ELVIS THE ROOSTER ALMOST GOES TO HEAVEN
Denys Cazet, . . HarperCollins, $15.99 (48pp) ISBN 978-0-06-000500-9
Centering on the engaging rooster friend to Cazet's Minnie and Moo, this new I Can Read book handily showcases the author's snappy humor, which permeates both narrative and pictures. When a bug flies into Elvis's mouth just as he prepares to "proud[ly] wake the world," his gasping prevents him from crowing and the sun rises without his welcome. "Worthless.... I might as well be a cow," moans the frustrated fellow (luckily, his bovine buddies remain out of earshot; they make no appearance in this book). After his feathered friends tuck him into bed in the chicken coop, Elvis asks, "What good is living if you're not a rooster anymore?" and melodramatically bids farewell. His pals' plan to help Elvis recover his "pluck" misfires with hilarious—yet ultimately successful—consequences. The entertaining supporting cast of beaked characters includes a trio of bickering hens who engage in comical wordplay ("He's lost his pluck" "Cluck?... He's lost his cluck?" "Pluck!... Pluck!" "Duck?... You're giving my job to a duck?" Elvis chimes in) and the benignly thug-like, sunglasses-sporting Little Willie and Rocky, who mastermind and execute the scheme. Packing plenty of pluck and cluck, and careening from the slapstick to the droll, Cazet's tale will tickle novices as well as established readers. Ages 4-8.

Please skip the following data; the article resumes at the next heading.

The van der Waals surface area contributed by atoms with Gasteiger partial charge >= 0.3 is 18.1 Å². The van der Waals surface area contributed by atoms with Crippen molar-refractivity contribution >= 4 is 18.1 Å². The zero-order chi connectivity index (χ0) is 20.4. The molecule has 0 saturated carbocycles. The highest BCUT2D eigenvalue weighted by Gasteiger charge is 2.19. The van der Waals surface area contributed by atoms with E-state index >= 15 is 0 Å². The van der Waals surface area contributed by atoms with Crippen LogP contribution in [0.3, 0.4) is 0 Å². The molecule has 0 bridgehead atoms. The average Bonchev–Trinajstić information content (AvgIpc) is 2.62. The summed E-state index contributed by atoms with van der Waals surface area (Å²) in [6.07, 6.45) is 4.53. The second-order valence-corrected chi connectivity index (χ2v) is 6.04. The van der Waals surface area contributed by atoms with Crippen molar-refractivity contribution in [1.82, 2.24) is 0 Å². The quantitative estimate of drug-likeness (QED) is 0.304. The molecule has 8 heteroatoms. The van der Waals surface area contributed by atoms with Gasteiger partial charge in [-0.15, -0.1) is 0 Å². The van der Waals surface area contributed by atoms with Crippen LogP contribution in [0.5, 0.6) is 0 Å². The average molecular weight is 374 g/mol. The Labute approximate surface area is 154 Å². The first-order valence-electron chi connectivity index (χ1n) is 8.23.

Reviewed on: 03/17/2003